We did before-and-after testing using the same questionnaire and found a 19% increase in the sense of meaning and purpose experienced by employees after the 5-month project. Contacting the hospital CEO a year after the project, she told us that the hospital reported 17 percent fewer staff sick days, 19 percent lower turnover, and 22 percent higher employee satisfaction on internal surveys, along with anecdotal evidence of less team conflict. The CEO estimated that the hospital gained at least $2.2 million as a result.

Want to increase retention, decrease sick days, and improve employee satisfaction?

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Avoiding Disasters in Performance Management Evaluation in a Software Firm

Situation

A software consulting company wanted to transition to a new performance management system, from one where software engineers are evaluated based on hours billed to a team-based, peer review evaluation system. The goal of the transition was to improve teamwork and collaboration. The leader of the transition project was the Vice-President in charge of Human Resources. Being aware of potential dangers and having attended a talk on addressing personnel evaluations by Disaster Avoidance Experts CEO Dr. Gleb Tsipursky at an HR conference, she brought us in to help address any preventable issues.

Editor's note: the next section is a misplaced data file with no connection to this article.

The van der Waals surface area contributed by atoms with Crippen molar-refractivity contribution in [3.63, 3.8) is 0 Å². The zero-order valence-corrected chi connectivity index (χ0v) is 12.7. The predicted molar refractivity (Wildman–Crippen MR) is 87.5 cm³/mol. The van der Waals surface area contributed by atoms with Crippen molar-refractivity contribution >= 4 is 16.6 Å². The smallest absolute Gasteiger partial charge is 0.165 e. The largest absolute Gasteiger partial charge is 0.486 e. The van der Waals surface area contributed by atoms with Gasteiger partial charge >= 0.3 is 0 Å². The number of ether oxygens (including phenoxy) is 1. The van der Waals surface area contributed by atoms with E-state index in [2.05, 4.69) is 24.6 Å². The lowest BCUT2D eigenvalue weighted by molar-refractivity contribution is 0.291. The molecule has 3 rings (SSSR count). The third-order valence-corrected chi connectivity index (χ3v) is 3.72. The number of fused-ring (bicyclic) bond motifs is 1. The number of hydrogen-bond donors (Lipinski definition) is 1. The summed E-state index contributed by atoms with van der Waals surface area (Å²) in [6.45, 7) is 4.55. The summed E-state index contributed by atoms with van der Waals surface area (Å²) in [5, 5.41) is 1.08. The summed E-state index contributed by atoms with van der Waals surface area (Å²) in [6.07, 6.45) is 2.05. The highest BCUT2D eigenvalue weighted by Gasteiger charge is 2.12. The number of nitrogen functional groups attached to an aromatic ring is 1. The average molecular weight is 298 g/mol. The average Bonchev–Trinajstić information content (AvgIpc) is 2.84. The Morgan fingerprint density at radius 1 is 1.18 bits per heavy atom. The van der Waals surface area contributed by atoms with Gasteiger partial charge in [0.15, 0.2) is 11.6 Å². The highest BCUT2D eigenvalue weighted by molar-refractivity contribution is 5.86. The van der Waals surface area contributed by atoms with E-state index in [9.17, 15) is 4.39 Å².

Analysis

We conducted an analysis of the situation, including assessing team dynamics in the company through focus groups and individual interviews. We found that the software engineers generally welcomed the new employee evaluation policy, but there was some concern about this transition from minority groups within the largely white and male employee pool. 

Intervention